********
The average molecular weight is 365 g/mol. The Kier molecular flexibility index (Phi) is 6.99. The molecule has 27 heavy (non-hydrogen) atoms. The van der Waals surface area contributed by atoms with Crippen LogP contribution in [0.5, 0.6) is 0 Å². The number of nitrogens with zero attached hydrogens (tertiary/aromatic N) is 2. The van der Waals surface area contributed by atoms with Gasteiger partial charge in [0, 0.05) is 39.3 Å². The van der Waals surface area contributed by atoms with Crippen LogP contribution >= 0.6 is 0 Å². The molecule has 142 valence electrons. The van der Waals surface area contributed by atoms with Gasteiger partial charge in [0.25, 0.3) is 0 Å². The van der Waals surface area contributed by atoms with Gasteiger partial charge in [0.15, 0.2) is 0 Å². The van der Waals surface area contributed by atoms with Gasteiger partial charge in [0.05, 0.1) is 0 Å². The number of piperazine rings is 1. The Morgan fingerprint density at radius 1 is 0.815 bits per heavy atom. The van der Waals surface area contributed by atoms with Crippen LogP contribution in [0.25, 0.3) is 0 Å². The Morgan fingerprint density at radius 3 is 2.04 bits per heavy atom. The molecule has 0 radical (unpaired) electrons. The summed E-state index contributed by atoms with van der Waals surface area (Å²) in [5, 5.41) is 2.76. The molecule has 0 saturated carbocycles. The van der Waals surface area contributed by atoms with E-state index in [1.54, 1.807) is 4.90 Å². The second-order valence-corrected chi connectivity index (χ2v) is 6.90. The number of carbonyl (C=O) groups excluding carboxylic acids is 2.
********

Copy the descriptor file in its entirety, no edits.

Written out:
The average molecular weight is 365 g/mol. The Kier molecular flexibility index (Phi) is 6.99. The molecule has 27 heavy (non-hydrogen) atoms. The van der Waals surface area contributed by atoms with Crippen LogP contribution in [0.5, 0.6) is 0 Å². The number of nitrogens with zero attached hydrogens (tertiary/aromatic N) is 2. The van der Waals surface area contributed by atoms with Gasteiger partial charge in [0, 0.05) is 39.3 Å². The van der Waals surface area contributed by atoms with Crippen LogP contribution >= 0.6 is 0 Å². The molecule has 142 valence electrons. The van der Waals surface area contributed by atoms with Gasteiger partial charge in [0.25, 0.3) is 0 Å². The van der Waals surface area contributed by atoms with Gasteiger partial charge in [0.15, 0.2) is 0 Å². The van der Waals surface area contributed by atoms with Gasteiger partial charge in [0.05, 0.1) is 0 Å². The number of piperazine rings is 1. The Morgan fingerprint density at radius 1 is 0.815 bits per heavy atom. The van der Waals surface area contributed by atoms with Crippen LogP contribution in [0.25, 0.3) is 0 Å². The Morgan fingerprint density at radius 3 is 2.04 bits per heavy atom. The molecule has 0 radical (unpaired) electrons. The summed E-state index contributed by atoms with van der Waals surface area (Å²) in [5, 5.41) is 2.76. The molecule has 0 saturated carbocycles. The van der Waals surface area contributed by atoms with E-state index in [1.54, 1.807) is 4.90 Å². The second-order valence-corrected chi connectivity index (χ2v) is 6.90. The number of carbonyl (C=O) groups excluding carboxylic acids is 2.